Here is a little trick the Unreal Engine 4 does – if you put files inside the directories named the same as a platform name – it will compile only files from the directory with the name of the platform we currently build for. The directory structure should looks like this:


For the XPluginImplBase, which is the base implementation of what plugin does, we have a following code:




For every platform we want to support (in this situation: Windows, Android and IOS) we have a class that overrides the TestXPlugin function:




We’ve got an object that implements a functionality of this plugin. But we need a place where this object can be created. We are doing it in StartupModule() function in the generated by the Editor XPlugin.h file. Because we need only one instance of this object – if you like it or not – we’re going to use a singleton. There is a code of the plugin class below. I was trying to explain using comments what the specific lines of code do.




We are almost done. The only file we need to improve is the Build.cs script of the plugin:


Using the plugin from C++

The plugin is ready to use! Let’s try it.

To call a method from the plugin you simply need to get the singleton object of the plugin implementation class and run the function implemented there. I quickly added the BeginPlay() override in my project’s Game Mode and run the method from the plugin at start of the game:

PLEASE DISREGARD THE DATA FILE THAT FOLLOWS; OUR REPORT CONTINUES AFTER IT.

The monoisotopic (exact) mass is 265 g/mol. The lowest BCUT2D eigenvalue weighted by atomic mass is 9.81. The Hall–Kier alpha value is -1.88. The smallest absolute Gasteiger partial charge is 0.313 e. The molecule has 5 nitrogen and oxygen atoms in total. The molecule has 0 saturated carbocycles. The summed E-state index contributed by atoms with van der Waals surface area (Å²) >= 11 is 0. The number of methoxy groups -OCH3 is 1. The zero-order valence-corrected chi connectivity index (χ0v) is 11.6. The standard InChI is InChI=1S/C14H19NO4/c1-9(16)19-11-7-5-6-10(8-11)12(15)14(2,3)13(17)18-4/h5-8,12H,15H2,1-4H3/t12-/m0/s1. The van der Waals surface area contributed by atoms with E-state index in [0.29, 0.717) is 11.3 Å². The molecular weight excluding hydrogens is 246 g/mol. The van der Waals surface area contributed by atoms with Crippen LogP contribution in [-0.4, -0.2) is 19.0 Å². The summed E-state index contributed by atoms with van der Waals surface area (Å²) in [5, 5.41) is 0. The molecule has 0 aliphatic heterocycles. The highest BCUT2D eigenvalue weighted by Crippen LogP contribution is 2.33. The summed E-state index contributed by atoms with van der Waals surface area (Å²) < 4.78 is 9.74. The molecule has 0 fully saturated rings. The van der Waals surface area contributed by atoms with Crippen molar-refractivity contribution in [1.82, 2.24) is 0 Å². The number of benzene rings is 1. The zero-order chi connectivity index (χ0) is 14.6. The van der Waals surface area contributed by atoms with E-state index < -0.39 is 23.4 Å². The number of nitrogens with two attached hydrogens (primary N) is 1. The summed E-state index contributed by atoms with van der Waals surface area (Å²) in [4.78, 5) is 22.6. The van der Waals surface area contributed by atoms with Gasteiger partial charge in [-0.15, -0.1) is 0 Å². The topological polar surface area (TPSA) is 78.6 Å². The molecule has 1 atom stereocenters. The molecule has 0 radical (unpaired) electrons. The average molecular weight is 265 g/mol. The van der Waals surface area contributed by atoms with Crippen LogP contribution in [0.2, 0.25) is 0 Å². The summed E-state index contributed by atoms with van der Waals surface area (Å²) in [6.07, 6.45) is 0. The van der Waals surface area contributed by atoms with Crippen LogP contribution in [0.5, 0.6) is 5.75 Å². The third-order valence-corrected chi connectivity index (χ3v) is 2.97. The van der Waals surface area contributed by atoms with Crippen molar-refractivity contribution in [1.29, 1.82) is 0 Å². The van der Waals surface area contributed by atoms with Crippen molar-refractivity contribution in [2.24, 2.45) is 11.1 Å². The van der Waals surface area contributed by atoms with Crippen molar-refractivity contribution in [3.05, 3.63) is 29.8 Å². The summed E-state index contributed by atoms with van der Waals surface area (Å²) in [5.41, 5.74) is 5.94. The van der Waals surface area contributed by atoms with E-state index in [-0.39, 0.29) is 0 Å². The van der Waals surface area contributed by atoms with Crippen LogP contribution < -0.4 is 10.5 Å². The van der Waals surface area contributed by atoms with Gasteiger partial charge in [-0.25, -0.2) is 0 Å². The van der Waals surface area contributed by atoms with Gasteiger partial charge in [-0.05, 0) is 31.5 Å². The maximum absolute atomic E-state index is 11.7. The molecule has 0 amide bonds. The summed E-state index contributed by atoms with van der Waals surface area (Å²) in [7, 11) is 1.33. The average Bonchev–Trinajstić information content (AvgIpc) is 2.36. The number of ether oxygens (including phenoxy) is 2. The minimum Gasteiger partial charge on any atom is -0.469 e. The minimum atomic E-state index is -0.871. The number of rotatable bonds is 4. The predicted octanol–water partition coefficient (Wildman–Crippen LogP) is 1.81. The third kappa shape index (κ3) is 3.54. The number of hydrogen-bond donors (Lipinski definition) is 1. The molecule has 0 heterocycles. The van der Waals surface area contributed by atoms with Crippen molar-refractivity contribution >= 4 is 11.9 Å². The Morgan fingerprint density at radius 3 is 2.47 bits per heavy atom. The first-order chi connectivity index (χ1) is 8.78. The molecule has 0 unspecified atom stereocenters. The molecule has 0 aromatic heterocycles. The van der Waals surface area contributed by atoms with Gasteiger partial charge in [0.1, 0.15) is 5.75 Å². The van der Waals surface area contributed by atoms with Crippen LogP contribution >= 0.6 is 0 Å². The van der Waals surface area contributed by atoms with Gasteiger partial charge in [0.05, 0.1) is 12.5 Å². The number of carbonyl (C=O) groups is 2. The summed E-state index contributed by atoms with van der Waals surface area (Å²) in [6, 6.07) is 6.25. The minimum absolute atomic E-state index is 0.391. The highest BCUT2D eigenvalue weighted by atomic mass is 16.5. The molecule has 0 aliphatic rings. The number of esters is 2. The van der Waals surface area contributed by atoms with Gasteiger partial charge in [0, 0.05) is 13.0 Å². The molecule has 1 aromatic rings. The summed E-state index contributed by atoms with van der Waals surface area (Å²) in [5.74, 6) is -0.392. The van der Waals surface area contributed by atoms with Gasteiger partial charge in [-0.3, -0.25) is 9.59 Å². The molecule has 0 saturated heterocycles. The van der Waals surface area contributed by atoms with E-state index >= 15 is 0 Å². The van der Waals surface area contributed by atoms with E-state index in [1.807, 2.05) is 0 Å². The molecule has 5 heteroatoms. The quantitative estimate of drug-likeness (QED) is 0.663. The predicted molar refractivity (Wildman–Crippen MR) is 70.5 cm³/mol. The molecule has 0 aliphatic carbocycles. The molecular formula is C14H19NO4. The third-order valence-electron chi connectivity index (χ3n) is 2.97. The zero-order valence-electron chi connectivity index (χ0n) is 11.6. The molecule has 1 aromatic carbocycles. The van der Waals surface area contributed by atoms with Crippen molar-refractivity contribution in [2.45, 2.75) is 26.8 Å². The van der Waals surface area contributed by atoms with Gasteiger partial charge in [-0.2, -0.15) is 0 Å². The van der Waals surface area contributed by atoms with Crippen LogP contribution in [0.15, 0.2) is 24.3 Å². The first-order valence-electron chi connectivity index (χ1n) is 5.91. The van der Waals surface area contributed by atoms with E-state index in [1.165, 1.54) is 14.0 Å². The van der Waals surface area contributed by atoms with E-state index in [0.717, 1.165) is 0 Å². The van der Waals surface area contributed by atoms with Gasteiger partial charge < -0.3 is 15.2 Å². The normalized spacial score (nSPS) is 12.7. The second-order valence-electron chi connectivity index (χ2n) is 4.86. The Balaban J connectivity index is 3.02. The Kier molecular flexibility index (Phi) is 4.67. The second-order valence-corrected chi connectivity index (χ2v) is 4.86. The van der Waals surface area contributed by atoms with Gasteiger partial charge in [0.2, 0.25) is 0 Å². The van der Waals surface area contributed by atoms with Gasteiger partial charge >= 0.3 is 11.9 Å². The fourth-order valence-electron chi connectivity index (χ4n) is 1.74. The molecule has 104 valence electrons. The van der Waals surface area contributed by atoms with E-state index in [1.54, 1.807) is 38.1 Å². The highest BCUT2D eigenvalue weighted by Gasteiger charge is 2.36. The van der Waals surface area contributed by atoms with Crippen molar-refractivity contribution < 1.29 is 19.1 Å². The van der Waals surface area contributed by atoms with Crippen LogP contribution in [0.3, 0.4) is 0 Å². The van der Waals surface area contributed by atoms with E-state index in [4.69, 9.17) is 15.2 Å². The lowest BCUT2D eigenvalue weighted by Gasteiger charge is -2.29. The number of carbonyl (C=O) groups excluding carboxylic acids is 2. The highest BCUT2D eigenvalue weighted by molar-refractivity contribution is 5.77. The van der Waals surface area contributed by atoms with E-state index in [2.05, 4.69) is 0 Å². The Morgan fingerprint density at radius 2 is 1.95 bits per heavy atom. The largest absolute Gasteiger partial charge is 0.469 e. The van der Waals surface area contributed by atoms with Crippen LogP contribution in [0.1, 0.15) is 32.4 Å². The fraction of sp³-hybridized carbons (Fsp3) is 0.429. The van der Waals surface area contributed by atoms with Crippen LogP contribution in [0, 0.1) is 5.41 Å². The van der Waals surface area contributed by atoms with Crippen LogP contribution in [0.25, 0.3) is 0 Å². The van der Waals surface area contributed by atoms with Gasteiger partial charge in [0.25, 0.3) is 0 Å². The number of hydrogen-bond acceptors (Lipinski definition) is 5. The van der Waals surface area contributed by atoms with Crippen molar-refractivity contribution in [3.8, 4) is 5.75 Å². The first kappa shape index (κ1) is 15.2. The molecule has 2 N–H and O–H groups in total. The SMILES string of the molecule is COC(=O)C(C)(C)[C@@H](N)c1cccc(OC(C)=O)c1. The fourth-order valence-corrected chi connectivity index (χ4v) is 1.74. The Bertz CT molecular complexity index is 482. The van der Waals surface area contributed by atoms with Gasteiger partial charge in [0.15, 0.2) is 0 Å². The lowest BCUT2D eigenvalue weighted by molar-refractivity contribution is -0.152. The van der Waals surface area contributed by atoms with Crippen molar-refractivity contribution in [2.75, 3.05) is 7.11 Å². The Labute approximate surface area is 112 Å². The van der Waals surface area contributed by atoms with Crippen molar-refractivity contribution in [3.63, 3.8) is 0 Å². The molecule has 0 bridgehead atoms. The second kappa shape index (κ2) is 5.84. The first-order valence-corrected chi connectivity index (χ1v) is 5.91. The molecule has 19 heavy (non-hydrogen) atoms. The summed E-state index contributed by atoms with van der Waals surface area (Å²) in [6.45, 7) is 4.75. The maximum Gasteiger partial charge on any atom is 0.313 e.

As you can see – when the game has started the defined in Windows XPluginImpl class message was displayed. Well done!


Using the plugin from Blueprints

What if we want to run this function from Blueprints? We have to create a new class which implements the Blueprint Function Library class. Let’s call this class a XPluginBPLibrary. Add the header file to the Classes directory and the source file to the Private directory. Instead of the Classes directory you can use the Public one, but I like to keep all of the UObject related headers in this directory.

The directory tree should look like this:


The header file contains a list of the static BlueprintCallable or BlueprintPure UFunctions. The source file – their implementations:



Now you can simply execute this function from Blueprints, for example – from the Level Blueprint:


Delegates and Events

The another way the plugin can comunicate with the Blueprints or with the Game is by delegates. The best known to me approach is to create an ActorComponent that can receives events and which can be added to any Actor. The events are triggered by the Multicast Delegates from code.